A reminder – we have an abundance of free articles on this topic and others on our website.

Q: Do you hold new salespeople responsible for generating leads?  If so, how do you recommend they procure them?

A: Create a job description defining their responsibilities – and policies – then train the new hires on “how to self-generate leads”.  It is a great idea to make lead generation part of a new salesperson’s responsibility.  If nothing else, have them work around your completed jobs that were sold by veteran salespeople who won’t work around the job.  These are an excellent base in which to develop new leads.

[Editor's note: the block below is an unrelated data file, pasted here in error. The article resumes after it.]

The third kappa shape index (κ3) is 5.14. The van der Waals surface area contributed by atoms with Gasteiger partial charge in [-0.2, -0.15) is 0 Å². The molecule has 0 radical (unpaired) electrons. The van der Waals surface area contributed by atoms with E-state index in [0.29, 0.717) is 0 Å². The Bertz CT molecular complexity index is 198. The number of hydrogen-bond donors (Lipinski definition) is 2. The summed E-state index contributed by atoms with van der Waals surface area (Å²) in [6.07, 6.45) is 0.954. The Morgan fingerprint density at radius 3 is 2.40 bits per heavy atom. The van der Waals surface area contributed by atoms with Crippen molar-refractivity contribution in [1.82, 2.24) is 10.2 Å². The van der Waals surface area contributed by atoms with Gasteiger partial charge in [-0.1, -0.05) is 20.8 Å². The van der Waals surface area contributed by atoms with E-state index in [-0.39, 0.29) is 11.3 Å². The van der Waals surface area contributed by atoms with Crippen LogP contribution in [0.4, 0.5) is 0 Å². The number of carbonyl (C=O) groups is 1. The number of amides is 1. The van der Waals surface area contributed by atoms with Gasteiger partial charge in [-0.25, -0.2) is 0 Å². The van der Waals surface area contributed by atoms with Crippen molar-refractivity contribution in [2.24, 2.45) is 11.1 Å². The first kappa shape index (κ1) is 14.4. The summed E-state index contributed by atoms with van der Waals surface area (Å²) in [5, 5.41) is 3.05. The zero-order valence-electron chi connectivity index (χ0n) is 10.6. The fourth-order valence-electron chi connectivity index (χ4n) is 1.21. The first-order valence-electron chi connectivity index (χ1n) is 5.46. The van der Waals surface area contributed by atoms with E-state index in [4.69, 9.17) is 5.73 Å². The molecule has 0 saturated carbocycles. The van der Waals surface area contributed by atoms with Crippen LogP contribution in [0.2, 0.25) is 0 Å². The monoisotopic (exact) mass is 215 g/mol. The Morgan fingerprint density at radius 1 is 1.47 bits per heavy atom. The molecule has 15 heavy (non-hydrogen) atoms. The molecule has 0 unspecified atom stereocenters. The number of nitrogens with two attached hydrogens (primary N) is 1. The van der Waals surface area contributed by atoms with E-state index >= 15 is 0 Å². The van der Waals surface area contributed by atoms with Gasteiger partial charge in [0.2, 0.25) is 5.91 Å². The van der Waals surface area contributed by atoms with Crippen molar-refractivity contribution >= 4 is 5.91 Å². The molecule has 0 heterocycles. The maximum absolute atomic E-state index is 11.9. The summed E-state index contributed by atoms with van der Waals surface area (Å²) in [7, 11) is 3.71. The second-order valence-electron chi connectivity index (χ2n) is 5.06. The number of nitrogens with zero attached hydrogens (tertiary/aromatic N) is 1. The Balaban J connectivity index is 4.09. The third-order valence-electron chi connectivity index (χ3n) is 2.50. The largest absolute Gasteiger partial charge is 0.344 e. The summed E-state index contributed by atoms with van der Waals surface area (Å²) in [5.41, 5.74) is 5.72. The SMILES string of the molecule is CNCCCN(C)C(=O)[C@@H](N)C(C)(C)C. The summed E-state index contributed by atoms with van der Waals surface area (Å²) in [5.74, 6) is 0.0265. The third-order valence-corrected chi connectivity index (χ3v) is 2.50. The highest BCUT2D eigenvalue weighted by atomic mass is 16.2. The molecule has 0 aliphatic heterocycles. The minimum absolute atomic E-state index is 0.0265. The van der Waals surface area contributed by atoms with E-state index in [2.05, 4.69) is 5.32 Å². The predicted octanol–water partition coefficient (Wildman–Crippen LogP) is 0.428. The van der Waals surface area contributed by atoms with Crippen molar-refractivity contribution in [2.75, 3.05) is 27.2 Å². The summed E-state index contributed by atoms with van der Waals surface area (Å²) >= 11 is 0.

Incidentally – you asked the question regarding “new salespeople”.  It probably fits all salespeople if lead intake lessens self-generated leads.  If you don’t have a database recovery system – have them start with old (recycled) leads from “no sit” – “no demo” or “no sale”.

12.  Q: Is direct mail around the house we are working on a good source of leads?

A: Direct mail is one of the options for using the job under construction or just completed.  Have someone visit 5 houses on each side of the new job and 10 houses across the street on every installation you do.  Make sure they are using door hangers. You can usually get the names of the people from the owner of the house where your current job is being done.  All actions such as this have a learning curve.  The more you do it, the better you will get.

Q: We just regrouped our canvassing program.  The trouble we always have is getting canvassers in the door.  The ones we get in the door show up for the interview but never return.